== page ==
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The Silver Starby Jeannette Walls
In typical Jeannette Walls style, The Silver Star is hilarious, sweet, and sad at the same time. Walls' books are often populated with flaky, irresponsible adults and kids who have to fend for themselves, and this is no exception. The two Holladay sisters, after struggling with their mostly absent mother, try to find themselves a real home with their eccentric uncle who lives in a small town on the other side of the country. Walls writes with a huge heart and a sly sense of humor, and The Silver Star is a perfect combination of both.
Synopses & Reviews
In The Silver Star, Jeannette Walls has written a heartbreaking and redemptive novel about an intrepid girl who challenges the injustice of the adult world — a triumph of imagination and storytelling.
IT IS 1970 in a small town in California. “Bean” Holladay is twelve and her sister, Liz, is fifteen when their artistic mother, Charlotte, a woman who “found something wrong with every place she ever lived,” takes off to find herself, leaving her girls enough money to last a month or two. When Bean returns from school one day and sees a police car outside the house, she and Liz decide to take the bus to Virginia, where their Uncle Tinsley lives in the decaying mansion that’s been in Charlotte’s family for generations.
An impetuous optimist, Bean soon discovers who her father was, and hears many stories about why their mother left Virginia in the first place. Because money is tight, Liz and Bean start babysitting and doing office work for Jerry Maddox, foreman of the mill in town — a big man who bullies his workers, his tenants, his children, and his wife. Bean adores her whip-smart older sister — inventor of word games, reader of Edgar Allan Poe, nonconformist. But when school starts in the fall, it’s Bean who easily adjusts and makes friends, and Liz who becomes increasingly withdrawn. And then something happens to Liz.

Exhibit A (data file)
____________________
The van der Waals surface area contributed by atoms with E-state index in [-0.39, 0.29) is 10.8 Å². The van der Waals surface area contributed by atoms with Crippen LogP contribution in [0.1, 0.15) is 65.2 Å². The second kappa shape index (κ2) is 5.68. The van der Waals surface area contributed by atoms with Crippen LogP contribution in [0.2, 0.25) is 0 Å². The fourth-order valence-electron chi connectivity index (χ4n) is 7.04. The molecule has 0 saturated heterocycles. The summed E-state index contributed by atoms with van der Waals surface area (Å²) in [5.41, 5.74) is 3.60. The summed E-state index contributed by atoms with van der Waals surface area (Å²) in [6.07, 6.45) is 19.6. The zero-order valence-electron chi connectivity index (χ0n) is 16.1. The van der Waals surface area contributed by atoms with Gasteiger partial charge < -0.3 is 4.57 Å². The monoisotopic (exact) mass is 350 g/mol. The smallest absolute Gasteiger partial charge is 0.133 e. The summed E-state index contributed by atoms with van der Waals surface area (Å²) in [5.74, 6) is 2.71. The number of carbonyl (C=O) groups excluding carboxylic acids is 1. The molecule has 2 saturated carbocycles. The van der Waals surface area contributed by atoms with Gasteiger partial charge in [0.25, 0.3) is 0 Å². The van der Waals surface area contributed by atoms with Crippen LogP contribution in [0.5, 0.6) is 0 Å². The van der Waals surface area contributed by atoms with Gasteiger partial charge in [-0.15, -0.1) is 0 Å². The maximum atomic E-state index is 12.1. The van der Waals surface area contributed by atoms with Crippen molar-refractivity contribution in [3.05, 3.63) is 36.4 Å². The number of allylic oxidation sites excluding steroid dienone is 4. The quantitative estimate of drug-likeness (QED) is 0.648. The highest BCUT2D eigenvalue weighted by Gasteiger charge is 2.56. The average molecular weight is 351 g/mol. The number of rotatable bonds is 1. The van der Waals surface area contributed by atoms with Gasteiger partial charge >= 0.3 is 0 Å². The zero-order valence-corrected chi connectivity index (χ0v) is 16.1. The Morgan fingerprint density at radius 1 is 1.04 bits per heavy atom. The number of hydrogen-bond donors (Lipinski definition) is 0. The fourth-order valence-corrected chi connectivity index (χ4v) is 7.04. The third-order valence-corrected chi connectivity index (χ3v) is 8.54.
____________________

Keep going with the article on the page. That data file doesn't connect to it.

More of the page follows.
Jeannette Walls, supremely alert to abuse of adult power, has written a deeply moving novel about triumph over adversity and about people who find a way to love each other and the world, despite its flaws and injustices.
About the Author
Jeannette Walls was born in Phoenix, Arizona, and grew up in the southwest and Welch, West Virginia. She graduated from Barnard College and was a journalist in New York City for twenty years. Her memoir, The Glass Castle, has been a New York Times bestseller for more than five years. Walls lives in rural Virginia with her husband, the writer John Taylor.
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